While the FCA offers rewards and protections for whistleblowers, a whistleblower reporting hospital fraud should consult with an experienced attorney before taking action against a provider. The legal issues surrounding whistleblower protections are complicated, and obtaining relief for discharge, demotion, or discrimination as a result of whistleblowing involves knowing how to navigate the federal and state laws. Whistleblowers can face severe personal and professional harm as their reward for their stepping forward if they are not backed by attorneys who know the law, and who know how to handle FCA cases.

The attorneys at Price Armstrong have experience in successfully representing whistleblowers in FCA cases. If you have information about hospital fraud, or other forms of medical billing fraud, an attorney at Price Armstrong is available for a free consultation regarding your options.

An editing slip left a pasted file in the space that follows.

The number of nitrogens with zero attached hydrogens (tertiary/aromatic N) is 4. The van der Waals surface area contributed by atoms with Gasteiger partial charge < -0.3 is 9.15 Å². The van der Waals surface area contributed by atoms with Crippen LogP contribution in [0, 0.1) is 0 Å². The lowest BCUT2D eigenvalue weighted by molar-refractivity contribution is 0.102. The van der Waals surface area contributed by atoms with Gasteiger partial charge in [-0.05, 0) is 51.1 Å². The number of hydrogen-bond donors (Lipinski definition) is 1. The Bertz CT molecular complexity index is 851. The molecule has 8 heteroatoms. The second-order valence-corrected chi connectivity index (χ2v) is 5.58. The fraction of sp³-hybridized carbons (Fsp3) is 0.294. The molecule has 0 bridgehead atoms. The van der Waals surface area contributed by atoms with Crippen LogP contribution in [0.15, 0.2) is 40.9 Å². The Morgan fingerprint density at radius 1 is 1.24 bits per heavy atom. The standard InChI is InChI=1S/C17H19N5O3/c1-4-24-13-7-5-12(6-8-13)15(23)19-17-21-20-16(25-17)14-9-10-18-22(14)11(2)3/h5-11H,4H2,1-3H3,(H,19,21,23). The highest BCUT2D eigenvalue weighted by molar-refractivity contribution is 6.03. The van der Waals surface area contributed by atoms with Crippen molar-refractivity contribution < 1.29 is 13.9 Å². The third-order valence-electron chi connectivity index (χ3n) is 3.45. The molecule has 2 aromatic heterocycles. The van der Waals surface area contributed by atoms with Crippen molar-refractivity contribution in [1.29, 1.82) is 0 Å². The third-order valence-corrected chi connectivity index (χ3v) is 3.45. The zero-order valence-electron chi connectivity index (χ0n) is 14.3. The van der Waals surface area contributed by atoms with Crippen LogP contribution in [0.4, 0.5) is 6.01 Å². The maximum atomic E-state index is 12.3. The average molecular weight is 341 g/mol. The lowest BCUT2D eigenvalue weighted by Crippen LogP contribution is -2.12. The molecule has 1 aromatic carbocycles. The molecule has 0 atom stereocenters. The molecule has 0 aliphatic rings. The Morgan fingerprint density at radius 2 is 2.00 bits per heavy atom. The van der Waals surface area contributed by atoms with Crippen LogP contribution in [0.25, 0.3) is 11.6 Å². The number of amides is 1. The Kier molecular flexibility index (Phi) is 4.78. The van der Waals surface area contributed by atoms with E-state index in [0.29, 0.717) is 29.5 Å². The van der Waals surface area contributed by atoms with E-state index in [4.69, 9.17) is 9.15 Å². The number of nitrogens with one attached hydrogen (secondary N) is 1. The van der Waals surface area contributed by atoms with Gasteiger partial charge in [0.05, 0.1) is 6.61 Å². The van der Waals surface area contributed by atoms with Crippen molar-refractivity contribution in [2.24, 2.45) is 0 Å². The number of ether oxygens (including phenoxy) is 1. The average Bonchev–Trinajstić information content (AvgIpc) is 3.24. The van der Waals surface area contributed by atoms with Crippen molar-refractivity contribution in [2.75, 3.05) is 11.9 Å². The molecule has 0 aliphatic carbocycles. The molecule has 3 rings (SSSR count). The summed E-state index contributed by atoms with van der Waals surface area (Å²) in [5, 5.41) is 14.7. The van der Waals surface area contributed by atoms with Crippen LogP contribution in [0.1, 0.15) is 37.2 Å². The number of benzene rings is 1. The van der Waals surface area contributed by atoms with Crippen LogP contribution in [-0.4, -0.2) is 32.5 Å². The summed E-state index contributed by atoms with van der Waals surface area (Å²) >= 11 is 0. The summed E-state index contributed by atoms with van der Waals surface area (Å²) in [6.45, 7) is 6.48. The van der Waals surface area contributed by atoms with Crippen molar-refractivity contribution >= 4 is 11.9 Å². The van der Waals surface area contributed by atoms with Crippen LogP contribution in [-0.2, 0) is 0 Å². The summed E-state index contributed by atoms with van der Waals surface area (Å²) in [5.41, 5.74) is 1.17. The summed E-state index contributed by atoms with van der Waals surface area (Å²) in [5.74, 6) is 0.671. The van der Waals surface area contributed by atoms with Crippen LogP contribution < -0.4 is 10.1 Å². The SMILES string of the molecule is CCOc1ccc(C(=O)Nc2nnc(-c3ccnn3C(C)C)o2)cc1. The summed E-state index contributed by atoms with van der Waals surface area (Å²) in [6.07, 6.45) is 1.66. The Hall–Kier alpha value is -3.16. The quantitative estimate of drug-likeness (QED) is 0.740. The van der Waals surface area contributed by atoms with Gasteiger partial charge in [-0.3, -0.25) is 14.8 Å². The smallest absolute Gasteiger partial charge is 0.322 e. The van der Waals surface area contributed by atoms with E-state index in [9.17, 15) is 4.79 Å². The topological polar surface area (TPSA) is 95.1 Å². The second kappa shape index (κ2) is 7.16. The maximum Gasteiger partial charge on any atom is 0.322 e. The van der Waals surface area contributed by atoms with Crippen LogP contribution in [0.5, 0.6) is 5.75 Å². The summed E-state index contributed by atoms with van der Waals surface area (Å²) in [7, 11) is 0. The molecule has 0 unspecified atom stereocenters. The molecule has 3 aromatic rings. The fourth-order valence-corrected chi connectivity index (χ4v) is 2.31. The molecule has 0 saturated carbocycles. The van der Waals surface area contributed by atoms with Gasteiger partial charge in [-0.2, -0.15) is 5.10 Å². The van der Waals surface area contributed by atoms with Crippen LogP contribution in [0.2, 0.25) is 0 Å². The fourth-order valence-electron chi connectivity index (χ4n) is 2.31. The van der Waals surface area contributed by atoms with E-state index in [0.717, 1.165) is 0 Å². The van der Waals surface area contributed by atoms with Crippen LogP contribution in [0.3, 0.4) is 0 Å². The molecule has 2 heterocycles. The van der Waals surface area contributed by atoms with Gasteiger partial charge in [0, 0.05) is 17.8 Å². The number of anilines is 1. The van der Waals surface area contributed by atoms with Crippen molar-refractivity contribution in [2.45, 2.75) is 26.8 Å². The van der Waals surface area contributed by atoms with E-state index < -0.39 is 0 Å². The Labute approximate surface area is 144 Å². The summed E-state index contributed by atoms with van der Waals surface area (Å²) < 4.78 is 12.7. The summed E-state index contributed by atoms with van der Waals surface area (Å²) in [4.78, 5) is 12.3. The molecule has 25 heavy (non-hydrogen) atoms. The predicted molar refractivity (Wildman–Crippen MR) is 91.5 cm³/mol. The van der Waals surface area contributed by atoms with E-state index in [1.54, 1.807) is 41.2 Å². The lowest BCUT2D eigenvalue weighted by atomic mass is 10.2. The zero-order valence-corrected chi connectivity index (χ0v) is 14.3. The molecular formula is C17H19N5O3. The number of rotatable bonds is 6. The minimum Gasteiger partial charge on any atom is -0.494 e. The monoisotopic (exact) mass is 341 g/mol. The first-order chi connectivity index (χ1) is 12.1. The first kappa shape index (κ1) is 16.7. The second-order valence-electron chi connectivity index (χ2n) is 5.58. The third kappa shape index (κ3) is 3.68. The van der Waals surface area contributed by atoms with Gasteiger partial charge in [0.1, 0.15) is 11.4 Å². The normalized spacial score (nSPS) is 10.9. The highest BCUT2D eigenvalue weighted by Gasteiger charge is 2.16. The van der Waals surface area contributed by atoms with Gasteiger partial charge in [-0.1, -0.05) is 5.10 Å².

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If you have evidence of past or ongoing hospital fraud, contact the attorneys at Price Armstrong. We can help you seek justice and protect your rights throughout the process. We represent clients nationwide with offices in Birmingham, AL, Tallahassee, FL and Albany, GA.Call us today at (205) 208-9588 for a free initial consultation and review of your case. Let us fight for you – call now!